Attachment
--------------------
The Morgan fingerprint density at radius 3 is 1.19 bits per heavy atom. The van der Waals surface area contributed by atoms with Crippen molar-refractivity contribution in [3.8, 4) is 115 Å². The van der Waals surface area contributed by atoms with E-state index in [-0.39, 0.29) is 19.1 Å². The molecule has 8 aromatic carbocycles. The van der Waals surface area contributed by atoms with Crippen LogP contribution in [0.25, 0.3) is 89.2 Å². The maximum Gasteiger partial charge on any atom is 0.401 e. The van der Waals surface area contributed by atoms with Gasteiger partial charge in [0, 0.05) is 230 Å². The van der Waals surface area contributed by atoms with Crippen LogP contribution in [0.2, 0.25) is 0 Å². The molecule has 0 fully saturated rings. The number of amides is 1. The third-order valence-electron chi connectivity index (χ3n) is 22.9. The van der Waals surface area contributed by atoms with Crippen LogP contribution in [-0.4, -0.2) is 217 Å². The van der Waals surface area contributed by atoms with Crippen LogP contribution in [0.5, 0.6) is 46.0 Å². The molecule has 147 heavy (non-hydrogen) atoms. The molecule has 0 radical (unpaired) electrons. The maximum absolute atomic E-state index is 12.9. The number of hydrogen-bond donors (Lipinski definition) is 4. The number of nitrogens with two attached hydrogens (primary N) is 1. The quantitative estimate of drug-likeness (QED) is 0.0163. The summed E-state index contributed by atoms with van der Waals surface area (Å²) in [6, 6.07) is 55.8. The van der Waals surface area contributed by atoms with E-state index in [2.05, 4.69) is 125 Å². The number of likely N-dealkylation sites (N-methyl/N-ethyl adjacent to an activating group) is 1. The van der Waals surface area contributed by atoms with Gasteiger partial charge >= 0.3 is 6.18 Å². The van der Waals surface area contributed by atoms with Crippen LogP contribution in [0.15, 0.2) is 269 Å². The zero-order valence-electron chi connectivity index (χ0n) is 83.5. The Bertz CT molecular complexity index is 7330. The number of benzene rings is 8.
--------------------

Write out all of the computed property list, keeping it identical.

The Morgan fingerprint density at radius 3 is 1.19 bits per heavy atom. The van der Waals surface area contributed by atoms with Crippen molar-refractivity contribution in [3.8, 4) is 115 Å². The van der Waals surface area contributed by atoms with E-state index in [-0.39, 0.29) is 19.1 Å². The molecule has 8 aromatic carbocycles. The van der Waals surface area contributed by atoms with Crippen LogP contribution in [0.25, 0.3) is 89.2 Å². The maximum Gasteiger partial charge on any atom is 0.401 e. The van der Waals surface area contributed by atoms with Gasteiger partial charge in [0, 0.05) is 230 Å². The van der Waals surface area contributed by atoms with Crippen LogP contribution in [0.2, 0.25) is 0 Å². The molecule has 0 fully saturated rings. The number of amides is 1. The third-order valence-electron chi connectivity index (χ3n) is 22.9. The van der Waals surface area contributed by atoms with Crippen LogP contribution in [-0.4, -0.2) is 217 Å². The van der Waals surface area contributed by atoms with Crippen LogP contribution in [0.5, 0.6) is 46.0 Å². The molecule has 147 heavy (non-hydrogen) atoms. The molecule has 0 radical (unpaired) electrons. The maximum absolute atomic E-state index is 12.9. The number of hydrogen-bond donors (Lipinski definition) is 4. The number of nitrogens with two attached hydrogens (primary N) is 1. The quantitative estimate of drug-likeness (QED) is 0.0163. The summed E-state index contributed by atoms with van der Waals surface area (Å²) in [6, 6.07) is 55.8. The van der Waals surface area contributed by atoms with E-state index in [2.05, 4.69) is 125 Å². The number of likely N-dealkylation sites (N-methyl/N-ethyl adjacent to an activating group) is 1. The van der Waals surface area contributed by atoms with Gasteiger partial charge >= 0.3 is 6.18 Å². The van der Waals surface area contributed by atoms with Crippen LogP contribution in [0.15, 0.2) is 269 Å². The zero-order valence-electron chi connectivity index (χ0n) is 83.5. The Bertz CT molecular complexity index is 7330. The number of benzene rings is 8.